Upon due consideration of the difficulties identified to this point, it is obvious that the recount cannot be conducted in compliance with the requirements of equal protection and due process without substantial additional work. It would require not only the adoption (after opportunity for argument) of adequate statewide standards for determining what is a legal vote, and practicable procedures to implement them, but also orderly judicial review of any disputed matters that might arise. In addition, the Secretary has advised that the recount of only a portion of the ballots requires that the vote tabulation equipment be used to screen out undervotes, a function for which the machines were not designed. If a recount of overvotes were also required, perhaps even a second screening would be necessary. Use of the equipment for this purpose, and any new software developed for it, would have to be evaluated for accuracy by the Secretary …

Because it is evident that any recount seeking to meet the December 12 date will be unconstitutional for the reasons we have discussed, we reverse the judgment of the Supreme Court of Florida ordering a recount to proceed …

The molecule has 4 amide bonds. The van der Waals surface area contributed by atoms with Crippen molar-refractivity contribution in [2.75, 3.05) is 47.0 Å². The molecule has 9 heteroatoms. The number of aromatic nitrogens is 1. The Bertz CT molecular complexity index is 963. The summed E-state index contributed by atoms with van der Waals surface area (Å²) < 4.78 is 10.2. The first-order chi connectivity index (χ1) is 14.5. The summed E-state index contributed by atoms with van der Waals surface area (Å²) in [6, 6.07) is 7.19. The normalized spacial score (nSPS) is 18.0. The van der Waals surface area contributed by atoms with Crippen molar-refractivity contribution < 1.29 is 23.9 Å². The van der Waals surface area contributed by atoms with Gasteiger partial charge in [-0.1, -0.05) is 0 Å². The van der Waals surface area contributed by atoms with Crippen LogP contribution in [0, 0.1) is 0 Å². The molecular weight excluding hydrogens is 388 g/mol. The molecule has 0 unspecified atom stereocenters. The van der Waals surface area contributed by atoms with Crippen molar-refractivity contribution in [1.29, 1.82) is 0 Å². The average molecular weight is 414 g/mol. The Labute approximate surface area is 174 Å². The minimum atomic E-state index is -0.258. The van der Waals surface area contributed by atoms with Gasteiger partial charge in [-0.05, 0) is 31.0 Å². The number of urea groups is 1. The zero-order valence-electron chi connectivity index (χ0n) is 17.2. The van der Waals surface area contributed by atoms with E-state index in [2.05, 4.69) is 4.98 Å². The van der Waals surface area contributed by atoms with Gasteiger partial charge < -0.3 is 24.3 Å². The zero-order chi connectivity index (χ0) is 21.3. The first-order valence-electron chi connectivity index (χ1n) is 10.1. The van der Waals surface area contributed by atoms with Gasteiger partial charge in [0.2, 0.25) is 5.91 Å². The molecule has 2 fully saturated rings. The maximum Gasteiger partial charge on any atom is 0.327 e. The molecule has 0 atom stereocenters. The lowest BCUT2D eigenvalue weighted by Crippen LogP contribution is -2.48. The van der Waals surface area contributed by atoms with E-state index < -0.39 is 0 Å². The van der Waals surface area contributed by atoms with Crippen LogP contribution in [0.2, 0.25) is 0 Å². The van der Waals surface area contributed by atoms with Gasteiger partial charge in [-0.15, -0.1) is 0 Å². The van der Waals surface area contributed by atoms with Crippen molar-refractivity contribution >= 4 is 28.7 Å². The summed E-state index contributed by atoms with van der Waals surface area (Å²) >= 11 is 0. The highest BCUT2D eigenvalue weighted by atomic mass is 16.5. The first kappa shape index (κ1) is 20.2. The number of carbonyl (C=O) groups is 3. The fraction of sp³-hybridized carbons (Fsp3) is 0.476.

None are more conscious of the vital limits on judicial authority than are the Members of this Court, and none stand more in admiration of the Constitution’s design to leave the selection of the President to the people, through their legislatures, and to the political sphere. When contending parties invoke the process of the courts, however, it becomes our unsought responsibility to resolve the federal and constitutional issues the judicial system has been forced to confront.

The judgment of the Supreme Court of Florida is reversed, and the case is remanded for further proceedings not inconsistent with this opinion.

It is so ordered.